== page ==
Georgia Access Regime Needs Fixing, OSI says

8 December 2010

A variety of legislative and administrative recommendations to remedy perceived weaknesses in Georgia’s access to information practices are made in a new report by the Open Society Institute.

The recommendations are an outgroeth of a four-country study in which requestors sought information, with mixed success.

The section on Georgia says the public institutions were not delivering information on time and that their  interpretation of legislation was “poor.” The report says it identified “unreasonable refusal on gaining access to information” and “violation of procedures classifying information as a state or commercial secrecy.”  The process of filing administrative complaints in “complicated,” according to the report and there is “limited availability of public information online.”

The report recommends legislative amendments to impose  administrative fines when information is not delivered within the period prescribed by law and to improve internal procedures regarding public information release described in procedural rules of the public agencies.

The report calls for “reasoned decisions” for denials and liability for public officials who unreasonably refused to provide access to information. It urges disclosure of salaries, bonuses and business trip expenses of public officials.

“Public institutions have to follow the rules of procedure regarding the classification of information related to state or commercial secrecy,” according to the report. It also supports, “Rectification of the 3rd Chapter of the General Administrative Code of Georgia (chapter on Freedom of Information) in which all above propositions and an international practice and experience will be taken into account.”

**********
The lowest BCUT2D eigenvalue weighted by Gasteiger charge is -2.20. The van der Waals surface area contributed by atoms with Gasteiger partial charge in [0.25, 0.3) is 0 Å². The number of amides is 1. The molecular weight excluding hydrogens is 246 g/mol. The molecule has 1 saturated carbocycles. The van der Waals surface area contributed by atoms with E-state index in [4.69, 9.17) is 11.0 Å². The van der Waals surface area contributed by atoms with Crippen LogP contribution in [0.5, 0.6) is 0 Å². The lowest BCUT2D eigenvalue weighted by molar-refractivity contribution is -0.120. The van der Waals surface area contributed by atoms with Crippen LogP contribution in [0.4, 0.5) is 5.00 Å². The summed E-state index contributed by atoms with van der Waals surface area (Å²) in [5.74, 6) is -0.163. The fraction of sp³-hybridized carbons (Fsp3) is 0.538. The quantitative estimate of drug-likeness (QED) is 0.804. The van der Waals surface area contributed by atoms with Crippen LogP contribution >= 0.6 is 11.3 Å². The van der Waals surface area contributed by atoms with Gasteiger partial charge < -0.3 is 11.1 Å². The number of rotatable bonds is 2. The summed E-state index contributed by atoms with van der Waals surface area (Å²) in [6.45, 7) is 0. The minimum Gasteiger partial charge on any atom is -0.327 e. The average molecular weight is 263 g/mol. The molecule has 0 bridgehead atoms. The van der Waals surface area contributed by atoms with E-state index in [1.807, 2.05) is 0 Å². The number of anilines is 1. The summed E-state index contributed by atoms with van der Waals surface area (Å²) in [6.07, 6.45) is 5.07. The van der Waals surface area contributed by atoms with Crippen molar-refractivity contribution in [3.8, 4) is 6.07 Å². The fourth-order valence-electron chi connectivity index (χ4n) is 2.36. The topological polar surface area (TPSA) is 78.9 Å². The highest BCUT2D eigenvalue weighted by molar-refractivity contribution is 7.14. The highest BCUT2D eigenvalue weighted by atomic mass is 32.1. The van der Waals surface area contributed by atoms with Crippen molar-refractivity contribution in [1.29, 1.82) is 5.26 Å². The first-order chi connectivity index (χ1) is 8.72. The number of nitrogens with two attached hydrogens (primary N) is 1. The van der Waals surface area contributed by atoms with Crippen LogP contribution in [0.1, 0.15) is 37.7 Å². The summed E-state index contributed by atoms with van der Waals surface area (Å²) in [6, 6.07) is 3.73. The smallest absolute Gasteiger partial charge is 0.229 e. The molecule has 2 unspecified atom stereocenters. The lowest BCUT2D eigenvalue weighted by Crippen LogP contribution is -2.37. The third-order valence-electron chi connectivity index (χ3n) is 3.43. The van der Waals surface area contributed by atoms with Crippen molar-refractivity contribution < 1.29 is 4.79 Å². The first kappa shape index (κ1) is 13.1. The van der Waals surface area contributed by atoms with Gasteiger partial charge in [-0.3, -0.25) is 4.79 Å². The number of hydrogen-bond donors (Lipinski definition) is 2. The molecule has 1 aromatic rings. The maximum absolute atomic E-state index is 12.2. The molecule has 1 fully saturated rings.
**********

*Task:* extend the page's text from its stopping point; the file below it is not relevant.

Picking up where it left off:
“Gradual development of the new initiative, The Public Online Information Act, with an aim to expand the public information accessibility onto a official web-space and to enable the development of the public information online resource database by the government,” the report also states. Public officials need to be better trained and agencies should be obligated to define procedures for making requests.

Four-Country Study

The recommendations are contained in a report prepared by the Open Society Institute-Assistance Foundation, Azerbaijan. OSI affiliates in four countries – Azerbaijan, Georgia, Ukraine, and Kyrgyzstan – made requests for public finance information and contributed to the report.

Hundreds of requests for information were made in the four countries and the results were tabulated and evaluated. The requests were submitted in each country during 2009 and 2010 by journalists, NGOs and citizens. They sought documents, descriptions of procedures and statistics, according to the report.

The highest level of responsiveness was in Georgia (80%) and the lowest in Ukraine (38%). The number of complete answers was the highest in Georgia and Azerbaijan, while in Ukraine only 38 out of 151 inquiries were responded to completely. Georgia also had the highest percentage of timely responses.  In looking at responses from ministries, the report found that “the situation was the best in Ukraine.”

The report is available in Azerbaijani, English and Russian at

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